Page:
Burnerd Multisize lathe collet chucks - Keep or sell?

Post by Mike » Sun, 14 Dec 2008 16:54:51




<snip>

Quote:

>    What is the size of the EC-13?  Is that in mm, or something
>else.  They look larger than my 5C collets.  If the count is in 1/8"
>steps, then you can handle up to 1-5/8" diameter.  Maybe even larger.

The EC2 is marked as:
1/16"      3/16"      1.6mm   4.8mm

The EC3 is marked as:
1/8"       1/4"       3.2mm   6.4mm

and they then increase in 1/8" increments, finishing with the EC13
which is marked as:

1 3/8"     1 1/2"     35mm    38.1mm

 
 
 

Burnerd Multisize lathe collet chucks - Keep or sell?

Post by Mike » Mon, 15 Dec 2008 01:35:43


On Fri, 12 Dec 2008 17:48:36 +0000, David Billington

Quote:


>> Hi,

>> Firstly - thanks to all those who took the time to reply to my
>> previous enquiry (Bridgeport milling questions).

>> I also purchased an old Colchester Student 6 and this was supplied
>> with a 3 jaw chuck, a 4 jaw chuck and these (which I'd never seen
>> before)

>> http://www.mgarner.co.uk/IMG_1413.jpg

>> There are 12 sprung collets, numbered "EC2....EC13", all seem in good
>> condition - the jaws move freely and spring back with good force.

>> After a little digging, it appears they're quite highly regarded for
>> precision work although I'd welcome your comments.

>> I've only ever used a standard 3 jaw chuck before and this has been
>> perfectly adequate for my hobbyist needs. I can't forsee any
>> "precision" work in my future and wondered if I'd be better selling
>> these and using the money for other tooling.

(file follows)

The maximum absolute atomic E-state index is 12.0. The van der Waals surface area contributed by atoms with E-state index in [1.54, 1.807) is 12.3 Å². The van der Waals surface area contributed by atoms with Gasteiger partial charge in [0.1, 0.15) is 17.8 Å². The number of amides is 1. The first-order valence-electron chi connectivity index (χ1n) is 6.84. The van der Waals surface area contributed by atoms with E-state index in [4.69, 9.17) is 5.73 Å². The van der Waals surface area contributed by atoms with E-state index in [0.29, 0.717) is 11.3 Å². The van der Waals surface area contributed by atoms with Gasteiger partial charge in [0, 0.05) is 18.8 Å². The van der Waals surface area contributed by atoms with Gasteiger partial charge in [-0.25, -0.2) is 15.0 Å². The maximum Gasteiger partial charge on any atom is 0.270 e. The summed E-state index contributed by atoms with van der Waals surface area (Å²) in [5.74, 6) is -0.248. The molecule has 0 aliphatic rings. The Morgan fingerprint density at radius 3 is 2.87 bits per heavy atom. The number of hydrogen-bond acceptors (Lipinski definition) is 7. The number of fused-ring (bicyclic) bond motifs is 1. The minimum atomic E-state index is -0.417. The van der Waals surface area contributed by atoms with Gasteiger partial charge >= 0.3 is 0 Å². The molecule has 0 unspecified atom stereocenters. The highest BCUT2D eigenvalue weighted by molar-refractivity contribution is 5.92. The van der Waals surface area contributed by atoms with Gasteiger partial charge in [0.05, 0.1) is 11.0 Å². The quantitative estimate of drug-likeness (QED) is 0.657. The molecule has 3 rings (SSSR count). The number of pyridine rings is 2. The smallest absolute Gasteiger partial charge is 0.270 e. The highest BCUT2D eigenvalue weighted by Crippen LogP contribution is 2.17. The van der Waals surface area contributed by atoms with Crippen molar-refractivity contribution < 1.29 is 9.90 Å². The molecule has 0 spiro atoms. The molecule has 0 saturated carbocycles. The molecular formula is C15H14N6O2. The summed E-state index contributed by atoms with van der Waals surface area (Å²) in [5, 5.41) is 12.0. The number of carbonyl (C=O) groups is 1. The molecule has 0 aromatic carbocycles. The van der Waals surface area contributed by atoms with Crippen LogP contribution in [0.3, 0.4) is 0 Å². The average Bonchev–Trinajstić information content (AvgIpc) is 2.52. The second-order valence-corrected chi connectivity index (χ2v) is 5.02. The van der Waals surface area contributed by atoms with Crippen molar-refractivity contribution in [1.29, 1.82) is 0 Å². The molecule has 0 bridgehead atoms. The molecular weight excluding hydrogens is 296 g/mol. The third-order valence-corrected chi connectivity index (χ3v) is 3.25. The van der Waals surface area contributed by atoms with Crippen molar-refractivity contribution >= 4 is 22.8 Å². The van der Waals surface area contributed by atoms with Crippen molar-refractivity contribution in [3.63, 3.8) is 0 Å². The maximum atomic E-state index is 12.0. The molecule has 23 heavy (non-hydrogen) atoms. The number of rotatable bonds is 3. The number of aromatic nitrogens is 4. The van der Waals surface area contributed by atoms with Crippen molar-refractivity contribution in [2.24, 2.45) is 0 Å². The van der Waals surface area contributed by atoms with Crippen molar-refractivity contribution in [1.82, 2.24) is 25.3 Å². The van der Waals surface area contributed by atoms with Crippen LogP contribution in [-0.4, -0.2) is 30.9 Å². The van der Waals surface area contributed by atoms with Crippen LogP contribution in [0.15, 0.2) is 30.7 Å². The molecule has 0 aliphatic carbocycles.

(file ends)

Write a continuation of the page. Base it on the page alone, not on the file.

>> What do you think?

>> Thanks & regards,
>> Mike

>I bought a set in really good condition, many of the collets looked
>unused, about 5 years ago for 365 off ebay. They do come in handy but
>haven't really paid for themselves yet but are nice to have around. If
>you think you could live without them then possibly invest in a new 3
>jaw chuck, first checking the state of your old one. My Harrison M300
>came with a 160mm (6 1/4") Pratt Burnerd chuck but it was worn so I
>bought a new 160mm Bison Toolmex chuck and backplate and have been very
>happy with it. It was only standard grade but when I checked a test bar
>for run out at the chuck it measured 0.01mm TIR. I haven't checked
>further away or different diameters but it has proven more than accurate
>enough for my needs at the moment.

Hi Dave,

Thanks for your reply.

I think I'll keep them. You seem to be a smart cookie and if you paid
365 for a set they must come in handy at some point! The lathe only
cost 600 (including the chucks and tooling) so they're not eating
anything if I keep them in a draw.

Regards,
Mike

 
 
 

Burnerd Multisize lathe collet chucks - Keep or sell?

Post by Mike » Mon, 15 Dec 2008 01:44:26




Quote:

>> Hi,

>> Firstly - thanks to all those who took the time to reply to my
>> previous enquiry (Bridgeport milling questions).